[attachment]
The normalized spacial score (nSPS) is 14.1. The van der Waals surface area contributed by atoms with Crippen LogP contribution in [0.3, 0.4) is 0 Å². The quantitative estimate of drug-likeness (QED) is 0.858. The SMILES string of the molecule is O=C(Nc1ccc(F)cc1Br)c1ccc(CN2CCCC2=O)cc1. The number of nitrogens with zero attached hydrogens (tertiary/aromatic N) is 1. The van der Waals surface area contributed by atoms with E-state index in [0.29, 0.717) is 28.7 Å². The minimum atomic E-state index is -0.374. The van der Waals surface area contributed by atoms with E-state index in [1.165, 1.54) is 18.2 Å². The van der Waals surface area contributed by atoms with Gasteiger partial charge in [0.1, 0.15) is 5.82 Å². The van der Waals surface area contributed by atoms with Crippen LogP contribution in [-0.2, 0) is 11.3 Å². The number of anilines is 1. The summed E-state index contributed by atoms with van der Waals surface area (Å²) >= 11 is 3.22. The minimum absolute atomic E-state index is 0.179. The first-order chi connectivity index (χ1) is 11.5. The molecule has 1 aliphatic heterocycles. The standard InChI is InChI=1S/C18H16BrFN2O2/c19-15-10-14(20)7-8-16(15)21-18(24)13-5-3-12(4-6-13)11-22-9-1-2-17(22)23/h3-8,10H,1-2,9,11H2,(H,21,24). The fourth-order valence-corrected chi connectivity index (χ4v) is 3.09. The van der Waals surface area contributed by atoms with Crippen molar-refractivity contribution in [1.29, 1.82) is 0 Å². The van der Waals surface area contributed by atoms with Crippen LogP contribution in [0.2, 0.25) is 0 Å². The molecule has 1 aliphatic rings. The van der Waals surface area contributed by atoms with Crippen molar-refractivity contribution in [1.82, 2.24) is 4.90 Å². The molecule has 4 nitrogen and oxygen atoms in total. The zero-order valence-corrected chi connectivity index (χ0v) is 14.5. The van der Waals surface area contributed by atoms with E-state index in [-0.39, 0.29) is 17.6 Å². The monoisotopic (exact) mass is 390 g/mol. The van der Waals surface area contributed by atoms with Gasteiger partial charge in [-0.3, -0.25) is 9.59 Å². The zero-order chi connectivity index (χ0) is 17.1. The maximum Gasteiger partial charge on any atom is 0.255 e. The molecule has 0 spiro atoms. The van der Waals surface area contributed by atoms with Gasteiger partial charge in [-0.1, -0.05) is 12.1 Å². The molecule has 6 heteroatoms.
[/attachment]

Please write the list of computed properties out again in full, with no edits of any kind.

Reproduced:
The normalized spacial score (nSPS) is 14.1. The van der Waals surface area contributed by atoms with Crippen LogP contribution in [0.3, 0.4) is 0 Å². The quantitative estimate of drug-likeness (QED) is 0.858. The SMILES string of the molecule is O=C(Nc1ccc(F)cc1Br)c1ccc(CN2CCCC2=O)cc1. The number of nitrogens with zero attached hydrogens (tertiary/aromatic N) is 1. The van der Waals surface area contributed by atoms with E-state index in [0.29, 0.717) is 28.7 Å². The minimum atomic E-state index is -0.374. The van der Waals surface area contributed by atoms with E-state index in [1.165, 1.54) is 18.2 Å². The van der Waals surface area contributed by atoms with Gasteiger partial charge in [0.1, 0.15) is 5.82 Å². The van der Waals surface area contributed by atoms with Crippen LogP contribution in [-0.2, 0) is 11.3 Å². The number of anilines is 1. The summed E-state index contributed by atoms with van der Waals surface area (Å²) >= 11 is 3.22. The minimum absolute atomic E-state index is 0.179. The first-order chi connectivity index (χ1) is 11.5. The molecule has 1 aliphatic heterocycles. The standard InChI is InChI=1S/C18H16BrFN2O2/c19-15-10-14(20)7-8-16(15)21-18(24)13-5-3-12(4-6-13)11-22-9-1-2-17(22)23/h3-8,10H,1-2,9,11H2,(H,21,24). The fourth-order valence-corrected chi connectivity index (χ4v) is 3.09. The van der Waals surface area contributed by atoms with Crippen molar-refractivity contribution in [1.29, 1.82) is 0 Å². The van der Waals surface area contributed by atoms with Crippen LogP contribution in [0.2, 0.25) is 0 Å². The molecule has 1 aliphatic rings. The van der Waals surface area contributed by atoms with Crippen molar-refractivity contribution in [1.82, 2.24) is 4.90 Å². The molecule has 4 nitrogen and oxygen atoms in total. The zero-order valence-corrected chi connectivity index (χ0v) is 14.5. The van der Waals surface area contributed by atoms with E-state index in [-0.39, 0.29) is 17.6 Å². The monoisotopic (exact) mass is 390 g/mol. The van der Waals surface area contributed by atoms with Gasteiger partial charge in [-0.3, -0.25) is 9.59 Å². The zero-order chi connectivity index (χ0) is 17.1. The maximum Gasteiger partial charge on any atom is 0.255 e. The molecule has 0 spiro atoms. The van der Waals surface area contributed by atoms with Gasteiger partial charge in [-0.1, -0.05) is 12.1 Å². The molecule has 6 heteroatoms.